- Sexually transmitted infections: unravelling transmission & impact
M.F. Schim van der Loeff
- Award date
- 6 November 2015
- Number of pages
- Document type
- PhD thesis
- Faculty of Medicine (AMC-UvA)
The aim of the thesis was to gain insight into sexual mixing patterns, the effect of these patterns on the spread of sexually transmitted infections (STIs), pathogen interactions, and infectious disease progression and outcome.
The main findings are:
1. Among heterosexuals in Amsterdam, partnership factors (e.g. age difference) are more important determinants of unprotected sexual contact than characteristics of the individual. STI prevalence differences between ethnic populations are not always caused by differences in sexual behaviour.
2. Demographic characteristics (e.g. age) are less important for partner selection among men who have sex with men (MSM); the key determinant of unprotected anal intercourse among MSM is perceived concordant HIV status. Molecular epidemiology of Chlamydia trachomatis and N. gonorrhoeae did not reveal subpopulations among MSM, suggesting a homogeneously mixed population, but the risk to acquire N. gonorrhoeae differed between meeting venues. Furthermore, the pharynx is more important for the spread of N. gonorrhoeae than the rectum, even though the prevalence of rectal infections is higher.
3. The disease burden of hepatitis C virus infection will increase in the upcoming years among people who inject drugs. HCV treatment will reduce the burden, but postponing implementation of treatment reduces its effect, because the population becomes older and the average duration of infection is increasing.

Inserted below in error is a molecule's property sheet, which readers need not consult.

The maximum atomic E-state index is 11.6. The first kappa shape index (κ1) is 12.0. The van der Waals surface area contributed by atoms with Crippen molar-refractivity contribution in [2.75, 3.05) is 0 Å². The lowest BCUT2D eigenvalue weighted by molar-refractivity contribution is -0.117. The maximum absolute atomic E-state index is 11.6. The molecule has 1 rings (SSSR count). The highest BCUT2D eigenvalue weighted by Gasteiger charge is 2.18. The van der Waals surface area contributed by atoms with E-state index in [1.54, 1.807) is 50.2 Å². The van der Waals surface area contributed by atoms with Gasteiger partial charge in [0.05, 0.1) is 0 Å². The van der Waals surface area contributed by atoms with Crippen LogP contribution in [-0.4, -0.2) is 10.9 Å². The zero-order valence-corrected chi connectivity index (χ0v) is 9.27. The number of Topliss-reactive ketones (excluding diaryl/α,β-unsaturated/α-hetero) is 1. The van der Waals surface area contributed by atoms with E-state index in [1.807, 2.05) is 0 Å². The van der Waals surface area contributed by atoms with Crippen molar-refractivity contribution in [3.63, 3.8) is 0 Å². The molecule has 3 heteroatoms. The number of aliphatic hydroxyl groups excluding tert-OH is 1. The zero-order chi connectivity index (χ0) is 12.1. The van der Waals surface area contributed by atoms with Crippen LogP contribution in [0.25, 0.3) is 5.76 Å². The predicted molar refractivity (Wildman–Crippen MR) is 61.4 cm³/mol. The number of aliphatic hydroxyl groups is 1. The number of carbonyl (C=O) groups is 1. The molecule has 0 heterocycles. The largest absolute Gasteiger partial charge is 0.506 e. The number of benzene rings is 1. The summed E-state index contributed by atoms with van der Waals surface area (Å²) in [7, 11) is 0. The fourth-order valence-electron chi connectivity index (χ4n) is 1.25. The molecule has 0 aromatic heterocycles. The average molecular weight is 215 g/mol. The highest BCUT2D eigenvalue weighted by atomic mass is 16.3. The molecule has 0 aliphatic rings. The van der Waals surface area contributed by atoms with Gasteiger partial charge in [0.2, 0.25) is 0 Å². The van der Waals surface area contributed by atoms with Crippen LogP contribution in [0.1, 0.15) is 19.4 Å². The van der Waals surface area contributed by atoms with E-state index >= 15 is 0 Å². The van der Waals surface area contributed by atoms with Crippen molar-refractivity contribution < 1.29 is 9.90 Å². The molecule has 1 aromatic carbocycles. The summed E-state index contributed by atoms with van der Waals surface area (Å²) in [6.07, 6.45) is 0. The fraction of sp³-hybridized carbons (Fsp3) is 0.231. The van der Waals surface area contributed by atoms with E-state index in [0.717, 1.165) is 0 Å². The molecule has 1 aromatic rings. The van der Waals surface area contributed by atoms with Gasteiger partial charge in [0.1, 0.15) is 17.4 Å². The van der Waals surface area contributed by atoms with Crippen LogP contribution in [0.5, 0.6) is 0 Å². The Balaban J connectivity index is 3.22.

4. Finally, no evidence for a reduction in mortality from HIV-1 in individuals dually infected with HIV-1 and HIV-2 in West Africa was found.
We are entering a new era in which biomedical prevention strategies become important. In response, pathogen dynamics are likely to change.
- Research conducted at: GGD Amsterdam
If you believe that digital publication of certain material infringes any of your rights or (privacy) interests, please let the Library know, stating your reasons. In case of a legitimate complaint, the Library will make the material inaccessible and/or remove it from the website. Please Ask the Library, or send a letter to: Library of the University of Amsterdam, Secretariat, Singel 425, 1012 WP Amsterdam, The Netherlands. You will be contacted as soon as possible.